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Cross talk between follicular Th cells and tumor cells in human follicular lymphoma promotes immune evasion in the tumor microenvironment.
|Title||Cross talk between follicular Th cells and tumor cells in human follicular lymphoma promotes immune evasion in the tumor microenvironment.|
|Publication Type||Journal Article|
|Year of Publication||2013|
|Authors||Rawal S, Chu F, Zhang M, Park HJ, Nattamai D, Kannan S, Sharma R, Delgado D, Chou T, Lin HY, Baladandayuthapani V, Luong A, Vega F, Fowler N, Dong C, Davis ER, Neelapu SS|
|Journal||Journal of immunology (Baltimore, Md. : 1950)|
|Date Published||2013 Jun 15|
The microenvironment of human follicular lymphoma (FL), an incurable B cell non-Hodgkin's lymphoma, is thought to play a major role in its pathogenesis and course. Microenvironmental cells of likely importance include follicular Th cells (TFH) and regulatory T cells (Tregs), and understanding their interactions with FL tumor cells is necessary to develop novel therapeutic strategies. We found that IL-4 and CD40L are expressed by intratumoral TFH and induce production of CCL17 and CCL22 by FL tumor cells. IL-4 alone induces only CCL17 but enhances stimulation by CD40L of both CCL17 and CCL22. Consistent with our in vitro results, mRNA transcripts of IL-4 correlated with CCL17, but not CCL22, in gene expression profiling studies of FL biopsies, whereas CD40L correlated with both CCL17 and CCL22. Tumor supernatants induced preferential migration of Tregs and IL-4-producing T cells rather than IFN-γ-producing T cells, and Abs to CCR4 significantly abrogated the migration of Tregs. Our results suggest that through two distinct mechanisms, intratumoral TFH induce production of CCL17 and CCL22 by FL tumor cells and facilitate active recruitment of Tregs and IL-4-producing T cells, which, in turn, may stimulate more chemokine production in a feed-forward cycle. Thus, TFH appear to play a major role in generating an immunosuppressive tumor microenvironment that promotes immune escape and tumor survival and growth. Our results provide novel insights into the cross talk among TFH, tumor cells, and Tregs in FL, and offer potential targets for development of therapeutic strategies to overcome immune evasion.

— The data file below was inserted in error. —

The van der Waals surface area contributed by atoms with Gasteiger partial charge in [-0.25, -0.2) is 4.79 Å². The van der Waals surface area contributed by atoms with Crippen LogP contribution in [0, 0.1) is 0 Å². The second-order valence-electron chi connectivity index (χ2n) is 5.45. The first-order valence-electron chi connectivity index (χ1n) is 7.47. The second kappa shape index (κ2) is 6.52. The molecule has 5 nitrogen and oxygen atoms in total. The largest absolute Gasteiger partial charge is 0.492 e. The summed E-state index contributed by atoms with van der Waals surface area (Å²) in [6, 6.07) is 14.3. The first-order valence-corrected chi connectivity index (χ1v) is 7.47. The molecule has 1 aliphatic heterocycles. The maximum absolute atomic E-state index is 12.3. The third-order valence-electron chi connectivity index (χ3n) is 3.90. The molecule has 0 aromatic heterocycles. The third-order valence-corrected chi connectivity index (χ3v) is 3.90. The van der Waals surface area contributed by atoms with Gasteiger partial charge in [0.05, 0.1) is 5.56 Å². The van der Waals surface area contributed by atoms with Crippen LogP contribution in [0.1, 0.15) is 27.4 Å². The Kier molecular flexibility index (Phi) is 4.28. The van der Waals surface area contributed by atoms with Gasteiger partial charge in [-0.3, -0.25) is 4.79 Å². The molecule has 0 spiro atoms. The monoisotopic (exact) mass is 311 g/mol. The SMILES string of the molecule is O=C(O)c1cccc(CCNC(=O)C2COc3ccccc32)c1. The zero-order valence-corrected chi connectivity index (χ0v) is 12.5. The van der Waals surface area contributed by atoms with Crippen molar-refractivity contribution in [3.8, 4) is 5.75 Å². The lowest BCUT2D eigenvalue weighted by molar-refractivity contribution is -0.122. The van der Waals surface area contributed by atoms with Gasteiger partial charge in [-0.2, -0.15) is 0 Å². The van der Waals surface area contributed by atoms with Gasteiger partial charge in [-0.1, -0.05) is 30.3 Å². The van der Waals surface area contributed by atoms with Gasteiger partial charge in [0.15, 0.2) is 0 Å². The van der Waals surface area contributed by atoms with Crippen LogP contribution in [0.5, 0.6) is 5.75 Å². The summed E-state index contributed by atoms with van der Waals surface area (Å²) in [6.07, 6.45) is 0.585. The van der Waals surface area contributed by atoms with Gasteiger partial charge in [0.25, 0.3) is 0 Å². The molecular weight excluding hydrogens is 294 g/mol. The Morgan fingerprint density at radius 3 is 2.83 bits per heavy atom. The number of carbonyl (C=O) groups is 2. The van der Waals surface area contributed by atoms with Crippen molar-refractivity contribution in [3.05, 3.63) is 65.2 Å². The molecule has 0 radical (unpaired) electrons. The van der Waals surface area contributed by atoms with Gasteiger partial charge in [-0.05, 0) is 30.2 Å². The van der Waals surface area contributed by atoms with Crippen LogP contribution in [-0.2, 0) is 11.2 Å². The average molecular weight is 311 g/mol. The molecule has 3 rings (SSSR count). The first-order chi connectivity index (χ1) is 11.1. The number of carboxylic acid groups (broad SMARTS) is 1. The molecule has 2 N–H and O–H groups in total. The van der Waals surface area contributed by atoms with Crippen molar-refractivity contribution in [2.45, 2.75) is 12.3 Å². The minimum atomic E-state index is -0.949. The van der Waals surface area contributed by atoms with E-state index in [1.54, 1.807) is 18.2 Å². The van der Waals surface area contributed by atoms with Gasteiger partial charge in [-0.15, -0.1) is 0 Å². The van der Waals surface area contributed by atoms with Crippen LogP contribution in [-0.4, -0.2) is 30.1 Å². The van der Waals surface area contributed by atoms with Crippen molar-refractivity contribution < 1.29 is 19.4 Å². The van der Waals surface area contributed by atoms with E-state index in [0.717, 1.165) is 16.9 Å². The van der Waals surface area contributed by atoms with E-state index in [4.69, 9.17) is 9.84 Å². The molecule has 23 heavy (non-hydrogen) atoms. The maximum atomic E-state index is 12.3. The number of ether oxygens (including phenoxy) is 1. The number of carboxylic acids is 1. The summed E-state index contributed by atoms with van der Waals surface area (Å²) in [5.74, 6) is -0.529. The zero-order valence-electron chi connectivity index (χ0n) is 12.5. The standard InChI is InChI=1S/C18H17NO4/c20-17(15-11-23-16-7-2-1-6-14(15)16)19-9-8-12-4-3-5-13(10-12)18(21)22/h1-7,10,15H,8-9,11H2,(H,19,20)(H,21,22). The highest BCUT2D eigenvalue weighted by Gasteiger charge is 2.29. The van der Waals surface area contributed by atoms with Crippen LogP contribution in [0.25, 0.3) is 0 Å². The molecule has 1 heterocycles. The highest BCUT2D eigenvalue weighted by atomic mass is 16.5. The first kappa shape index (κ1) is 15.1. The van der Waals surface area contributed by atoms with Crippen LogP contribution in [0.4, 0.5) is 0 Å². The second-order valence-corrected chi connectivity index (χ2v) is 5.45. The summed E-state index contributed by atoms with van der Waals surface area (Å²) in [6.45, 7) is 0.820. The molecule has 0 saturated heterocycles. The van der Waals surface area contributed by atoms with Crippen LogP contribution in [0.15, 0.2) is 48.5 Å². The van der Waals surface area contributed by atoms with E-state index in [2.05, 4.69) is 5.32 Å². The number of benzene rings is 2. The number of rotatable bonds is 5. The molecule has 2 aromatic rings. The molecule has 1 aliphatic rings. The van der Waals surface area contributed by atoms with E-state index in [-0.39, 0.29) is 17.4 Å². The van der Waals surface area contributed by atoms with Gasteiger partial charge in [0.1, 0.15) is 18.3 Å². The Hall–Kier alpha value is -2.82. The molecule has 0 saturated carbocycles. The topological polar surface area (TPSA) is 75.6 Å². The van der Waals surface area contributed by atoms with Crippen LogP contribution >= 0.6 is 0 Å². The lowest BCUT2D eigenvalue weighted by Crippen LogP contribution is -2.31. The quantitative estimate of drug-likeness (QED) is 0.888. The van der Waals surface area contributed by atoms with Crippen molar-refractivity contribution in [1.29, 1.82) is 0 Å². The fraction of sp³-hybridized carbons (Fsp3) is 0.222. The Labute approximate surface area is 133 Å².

|Alternate Journal||J. Immunol.|